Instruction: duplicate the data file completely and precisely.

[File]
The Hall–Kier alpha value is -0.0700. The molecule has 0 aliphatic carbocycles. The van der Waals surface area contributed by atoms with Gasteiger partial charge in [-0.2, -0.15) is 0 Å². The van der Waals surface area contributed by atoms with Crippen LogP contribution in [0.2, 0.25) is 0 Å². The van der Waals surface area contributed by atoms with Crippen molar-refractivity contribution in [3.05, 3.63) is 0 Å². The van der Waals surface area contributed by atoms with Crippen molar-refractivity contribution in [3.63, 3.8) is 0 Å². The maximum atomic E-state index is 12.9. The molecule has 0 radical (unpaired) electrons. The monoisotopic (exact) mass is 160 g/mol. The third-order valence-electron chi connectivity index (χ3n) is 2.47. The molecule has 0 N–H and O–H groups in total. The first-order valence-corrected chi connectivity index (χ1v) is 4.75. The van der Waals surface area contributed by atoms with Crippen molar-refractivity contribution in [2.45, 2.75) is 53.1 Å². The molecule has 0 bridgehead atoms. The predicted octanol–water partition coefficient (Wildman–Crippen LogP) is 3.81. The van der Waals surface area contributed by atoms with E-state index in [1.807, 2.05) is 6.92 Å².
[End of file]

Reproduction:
The Hall–Kier alpha value is -0.0700. The molecule has 0 aliphatic carbocycles. The van der Waals surface area contributed by atoms with Gasteiger partial charge in [-0.2, -0.15) is 0 Å². The van der Waals surface area contributed by atoms with Crippen LogP contribution in [0.2, 0.25) is 0 Å². The van der Waals surface area contributed by atoms with Crippen molar-refractivity contribution in [3.05, 3.63) is 0 Å². The van der Waals surface area contributed by atoms with Crippen molar-refractivity contribution in [3.63, 3.8) is 0 Å². The maximum atomic E-state index is 12.9. The molecule has 0 radical (unpaired) electrons. The monoisotopic (exact) mass is 160 g/mol. The third-order valence-electron chi connectivity index (χ3n) is 2.47. The molecule has 0 N–H and O–H groups in total. The first-order valence-corrected chi connectivity index (χ1v) is 4.75. The van der Waals surface area contributed by atoms with Crippen molar-refractivity contribution in [2.45, 2.75) is 53.1 Å². The molecule has 0 bridgehead atoms. The predicted octanol–water partition coefficient (Wildman–Crippen LogP) is 3.81. The van der Waals surface area contributed by atoms with E-state index in [1.807, 2.05) is 6.92 Å².